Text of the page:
And, by George, he liked that. He agreed, and bought the car on the spot. He drove the car away and thoroughly enjoyed it. The 275 GTB/4s were, by far, the best balanced road Ferraris of all, and were stunningly superior in their day.
WTF??!! . . .
Less than three weeks later, I got a call from a dealer friend; he said there was, what was known in the day, an “abortion” doctor in Union City, New Jersey who had a nearly new Ferrari 275 GTB/4 that he had to sell “right now.”
The next morning I talked Art into giving me a check and we drove up to a decidedly sketchy area of Union City, New Jersey.
I met “a guy” in a neighborhood Deli. The “guy” was just what you’d expect in a dicey deal like this. He never uttered a word of greeting. Just like the movies, we ended up in an alley driveway behind two sets of run down row houses. Each place had a single garage below. We stopped, and he opened one of the garage doors, revealing a splendid Ferrari 275 GTB/4 in the very same metallic blue as the Kling car we’d just sold!
I asked the “guy” to get the car out as I could scarcely squeeze around it. He merely handed me the keys. I squeezed in, and dropped into the driver’s seat. The interior was nearly identical to the Kling car except it had just a single headrest on the passenger side, and did not have air conditioning.
The speedometer showed 400 some miles. I backed the car out, got out to survey it.
My knees almost buckled as I stood there looking at chrome inserts in the front fender louvers, the cabin louvers, and Holy Moses, the factory had put a set of three chromed tall air louvers on each rear fender ala a 250 GTO!!
Jesus, I didn’t want this thing on the showroom floor right after the other one. Kling’s car had been out of the place for less than a month, and here comes a damn twin sister out of the bowels of Union City, New Jersey!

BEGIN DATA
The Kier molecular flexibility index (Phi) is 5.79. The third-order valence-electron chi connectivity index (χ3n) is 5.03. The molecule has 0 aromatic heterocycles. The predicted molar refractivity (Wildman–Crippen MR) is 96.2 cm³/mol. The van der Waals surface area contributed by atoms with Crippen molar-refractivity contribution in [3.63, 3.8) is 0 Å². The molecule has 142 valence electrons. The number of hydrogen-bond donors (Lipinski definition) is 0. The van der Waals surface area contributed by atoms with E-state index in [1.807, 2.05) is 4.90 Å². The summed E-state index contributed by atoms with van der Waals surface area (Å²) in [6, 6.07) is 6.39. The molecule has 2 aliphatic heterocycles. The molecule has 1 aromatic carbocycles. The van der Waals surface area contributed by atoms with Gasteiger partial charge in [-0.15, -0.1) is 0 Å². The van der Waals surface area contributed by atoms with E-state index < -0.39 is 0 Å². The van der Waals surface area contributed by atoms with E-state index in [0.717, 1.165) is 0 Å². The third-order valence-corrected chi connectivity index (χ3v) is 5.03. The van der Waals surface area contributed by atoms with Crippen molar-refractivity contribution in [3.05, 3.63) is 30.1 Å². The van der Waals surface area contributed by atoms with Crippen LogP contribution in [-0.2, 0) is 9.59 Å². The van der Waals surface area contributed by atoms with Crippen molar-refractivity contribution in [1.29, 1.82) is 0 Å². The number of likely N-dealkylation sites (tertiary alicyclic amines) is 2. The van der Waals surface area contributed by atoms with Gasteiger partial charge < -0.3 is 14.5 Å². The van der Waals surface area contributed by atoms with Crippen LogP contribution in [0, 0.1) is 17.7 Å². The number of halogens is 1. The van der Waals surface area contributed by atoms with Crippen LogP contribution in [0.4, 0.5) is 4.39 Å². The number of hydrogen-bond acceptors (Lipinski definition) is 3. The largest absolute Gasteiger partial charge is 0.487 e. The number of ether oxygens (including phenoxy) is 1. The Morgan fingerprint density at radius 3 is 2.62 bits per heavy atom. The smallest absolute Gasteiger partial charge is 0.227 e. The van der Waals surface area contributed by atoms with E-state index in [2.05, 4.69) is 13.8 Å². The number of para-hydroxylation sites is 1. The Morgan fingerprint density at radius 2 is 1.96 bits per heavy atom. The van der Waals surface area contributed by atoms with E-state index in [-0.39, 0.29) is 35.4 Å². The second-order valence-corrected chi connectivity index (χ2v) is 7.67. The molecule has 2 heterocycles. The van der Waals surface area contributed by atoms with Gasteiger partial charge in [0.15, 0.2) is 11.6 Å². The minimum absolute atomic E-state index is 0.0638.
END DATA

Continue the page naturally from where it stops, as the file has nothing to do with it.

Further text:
Even though I’d been told the price, I asked the guy:
“How much is it?”
Finally a word from “the guy:”
“They a’reddy fuckin’ tol’ ya . . . $12,000”
“I can’t pay that; the car looks a circus wagon, with all that gaudy chrome, goofy extra louvers. Jesus, what was anyone thinking of when they built this car.”
“Put it back.” he said pointing back into the garage.
I got in the car, leaned in to start it; suddenly his face was right up in the window frame!
“What’ll you pay for it, no bullshit?”
“A dime. $10,000.”
“Ya gotta’ check with ya?” (Everyone up here asks that same damn question!!)
I had a suspicion that the guy had been told, get money today on that Ferrari and get it the hell out of town. $12,000 was a steal price for the car, but I figured the arrival of a virtual twin sister to Vincent Kling’s car in the agency was an awkward proposition at best, and Garthwaite could easily go off the rails trying to absorb the irony of it all!
It was just too cruel to settle well among Al’s social gang, which certainly included Vincent Kling!
But at $10,000 the car was stupidly cheap, and no amount of childish reaction could deny the wisdom of buying the car. Terry Keenan had come up with me, so I paid the guy, got the title, and started back for Philadelphia.
“T” Grant, who, by the way, had become an enormously competent salesman, had had a prospect on the GTB/4 that Kling had purchased. I stopped at the first service plaza on the Jersey Pike, and called Grant.
Yeah, “T” thought his guy would stand up for the car, and he’d get on it right away. By the time I got back, “T” called and he’d sold the car for a walloping amount of money!
We were getting pretty good at selling Ferrari “circus wagons!”
Very early the next morning, I drove the Ferrari around to the rear entry of the agency and into the service area and told them to get it ready for delivery late that day. “T” seamlessly delivered the car late that afternoon.
Garthwaite never laid eyes on the second car!
A day or two later, I looked at the paperwork on the deal. The customer lived within seven or eight miles of Vincent Kling!
It didn’t take long before the two Ferraris passed each other in opposing directions, on Montgomery Avenue in Ardmore.
Mr. Kling, good naturedly, asked me if he should expect to see many more of them in the future!